Part 4: Privacy and security of information

Reflecting on our work about information.

Informatio life cycle.

It is essential that public organisations get the balance right between the accessibility of information and having adequate protections and safeguards. As we have seen in the past, a security failure, using inaccurate information, or a breach of an individual's privacy can lead to the loss of trust and confidence in the public sector.

There is an increasing focus in the public sector on organisations working together to design and deliver services to people that are better integrated and designed around the needs of individuals. It is becoming more and more evident that this joined-up way of working is necessary to successfully address the more challenging and intractable issues our society is facing, such as child poverty, family violence, or homelessness.

An important factor in enabling public organisations to work together is the ability to share information that they hold about people. Information sharing allows public organisations to work together to see and understand the whole context of challenges or problems faced by a particular individual. It also helps them work together to find ways to improve that individual's circumstances.

However, with information sharing comes increased risk. The public sector holds very personal and sensitive information about individuals, such as details about personal relationships, financial status, criminal convictions, and health information.

People need to have trust and confidence in the way that public organisations use and manage information. Importantly, they expect their personal information to be kept private and secure, and used only for the purposes they provided it for or have agreed to.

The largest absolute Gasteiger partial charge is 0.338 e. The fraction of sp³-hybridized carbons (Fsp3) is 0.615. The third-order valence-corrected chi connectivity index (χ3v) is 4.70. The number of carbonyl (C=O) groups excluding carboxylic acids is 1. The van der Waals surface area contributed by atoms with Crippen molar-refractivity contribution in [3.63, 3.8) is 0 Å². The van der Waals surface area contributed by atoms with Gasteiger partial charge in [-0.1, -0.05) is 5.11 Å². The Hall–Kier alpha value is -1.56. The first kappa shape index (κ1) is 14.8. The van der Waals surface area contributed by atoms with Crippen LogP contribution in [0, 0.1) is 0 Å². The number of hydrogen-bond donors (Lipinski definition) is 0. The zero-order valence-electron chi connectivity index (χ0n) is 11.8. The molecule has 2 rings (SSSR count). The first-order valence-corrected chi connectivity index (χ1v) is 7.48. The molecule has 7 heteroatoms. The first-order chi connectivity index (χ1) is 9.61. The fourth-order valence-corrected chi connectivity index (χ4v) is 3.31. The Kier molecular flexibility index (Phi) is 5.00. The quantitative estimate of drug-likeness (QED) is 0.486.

The accuracy of personal information is also important. The more that agencies share information, the greater the potential is for multiple agencies to hold inaccurate information about individuals. The ability for individuals to access and correct personal information held about them is also critical to their trust in the decisions the Government makes about them.

Issues arising when sharing information between public organisations

Providing access to public services that are designed around the needs of individuals allows people to deal with the Government in a more streamlined and efficient way, rather than having to deal with multiple agencies. It also requires those agencies to shift their focus and work together on the more complex policy issues that need to be resolved. An increasing focus on delivering integrated, joined-up services to people means that public organisations need to improve the way they use and share information.

The Privacy Act 1993 contains several mechanisms that allow government-held personal information to be shared. The Act sets out exemptions to the privacy principles, allows the Privacy Commissioner to develop codes of practice, enables an information-matching regime, and provides a system where agencies can establish and agree Approved Information Sharing Agreements.